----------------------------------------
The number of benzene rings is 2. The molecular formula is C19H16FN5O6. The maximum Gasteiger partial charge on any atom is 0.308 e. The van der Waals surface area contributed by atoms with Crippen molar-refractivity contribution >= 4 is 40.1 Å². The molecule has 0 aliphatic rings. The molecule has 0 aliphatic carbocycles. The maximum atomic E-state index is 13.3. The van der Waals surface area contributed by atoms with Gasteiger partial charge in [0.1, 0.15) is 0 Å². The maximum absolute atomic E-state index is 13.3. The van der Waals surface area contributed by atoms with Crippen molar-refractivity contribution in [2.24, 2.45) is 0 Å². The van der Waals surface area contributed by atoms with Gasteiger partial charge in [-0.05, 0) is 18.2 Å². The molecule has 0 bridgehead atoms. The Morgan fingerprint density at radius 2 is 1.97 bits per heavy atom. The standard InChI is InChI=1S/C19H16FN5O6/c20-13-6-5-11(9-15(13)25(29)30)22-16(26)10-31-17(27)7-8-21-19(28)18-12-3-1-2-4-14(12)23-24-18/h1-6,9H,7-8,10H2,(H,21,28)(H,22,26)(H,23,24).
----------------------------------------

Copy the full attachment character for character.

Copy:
The number of benzene rings is 2. The molecular formula is C19H16FN5O6. The maximum Gasteiger partial charge on any atom is 0.308 e. The van der Waals surface area contributed by atoms with Crippen molar-refractivity contribution >= 4 is 40.1 Å². The molecule has 0 aliphatic rings. The molecule has 0 aliphatic carbocycles. The maximum atomic E-state index is 13.3. The van der Waals surface area contributed by atoms with Gasteiger partial charge in [0.1, 0.15) is 0 Å². The maximum absolute atomic E-state index is 13.3. The van der Waals surface area contributed by atoms with Crippen molar-refractivity contribution in [2.24, 2.45) is 0 Å². The van der Waals surface area contributed by atoms with Gasteiger partial charge in [-0.05, 0) is 18.2 Å². The molecule has 0 bridgehead atoms. The Morgan fingerprint density at radius 2 is 1.97 bits per heavy atom. The standard InChI is InChI=1S/C19H16FN5O6/c20-13-6-5-11(9-15(13)25(29)30)22-16(26)10-31-17(27)7-8-21-19(28)18-12-3-1-2-4-14(12)23-24-18/h1-6,9H,7-8,10H2,(H,21,28)(H,22,26)(H,23,24).